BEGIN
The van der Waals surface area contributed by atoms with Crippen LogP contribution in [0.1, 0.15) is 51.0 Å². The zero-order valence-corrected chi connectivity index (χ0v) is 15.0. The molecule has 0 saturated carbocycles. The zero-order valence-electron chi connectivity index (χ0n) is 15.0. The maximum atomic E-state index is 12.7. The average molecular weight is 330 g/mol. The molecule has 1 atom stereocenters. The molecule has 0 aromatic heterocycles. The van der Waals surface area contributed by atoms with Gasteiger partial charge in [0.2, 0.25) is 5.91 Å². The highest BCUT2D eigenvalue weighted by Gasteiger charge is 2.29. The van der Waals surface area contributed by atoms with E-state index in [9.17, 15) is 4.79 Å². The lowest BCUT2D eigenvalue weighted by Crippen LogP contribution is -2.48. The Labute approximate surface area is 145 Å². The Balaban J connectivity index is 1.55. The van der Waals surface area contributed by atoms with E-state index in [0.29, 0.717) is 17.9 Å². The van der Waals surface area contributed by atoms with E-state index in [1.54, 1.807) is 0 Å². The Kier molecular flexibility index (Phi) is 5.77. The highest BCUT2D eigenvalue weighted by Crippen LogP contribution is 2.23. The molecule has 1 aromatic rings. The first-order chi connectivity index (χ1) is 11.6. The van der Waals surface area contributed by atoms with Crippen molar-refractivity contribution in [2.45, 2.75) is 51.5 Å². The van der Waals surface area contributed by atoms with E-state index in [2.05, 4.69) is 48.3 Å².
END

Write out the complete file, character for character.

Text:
The van der Waals surface area contributed by atoms with Crippen LogP contribution in [0.1, 0.15) is 51.0 Å². The zero-order valence-corrected chi connectivity index (χ0v) is 15.0. The molecule has 0 saturated carbocycles. The zero-order valence-electron chi connectivity index (χ0n) is 15.0. The maximum atomic E-state index is 12.7. The average molecular weight is 330 g/mol. The molecule has 1 atom stereocenters. The molecule has 0 aromatic heterocycles. The van der Waals surface area contributed by atoms with Gasteiger partial charge in [0.2, 0.25) is 5.91 Å². The highest BCUT2D eigenvalue weighted by Gasteiger charge is 2.29. The van der Waals surface area contributed by atoms with E-state index in [9.17, 15) is 4.79 Å². The lowest BCUT2D eigenvalue weighted by Crippen LogP contribution is -2.48. The Labute approximate surface area is 145 Å². The Balaban J connectivity index is 1.55. The van der Waals surface area contributed by atoms with E-state index in [0.29, 0.717) is 17.9 Å². The van der Waals surface area contributed by atoms with E-state index in [1.54, 1.807) is 0 Å². The Kier molecular flexibility index (Phi) is 5.77. The highest BCUT2D eigenvalue weighted by Crippen LogP contribution is 2.23. The molecule has 1 aromatic rings. The first-order chi connectivity index (χ1) is 11.6. The van der Waals surface area contributed by atoms with Crippen molar-refractivity contribution in [2.45, 2.75) is 51.5 Å². The van der Waals surface area contributed by atoms with E-state index in [2.05, 4.69) is 48.3 Å².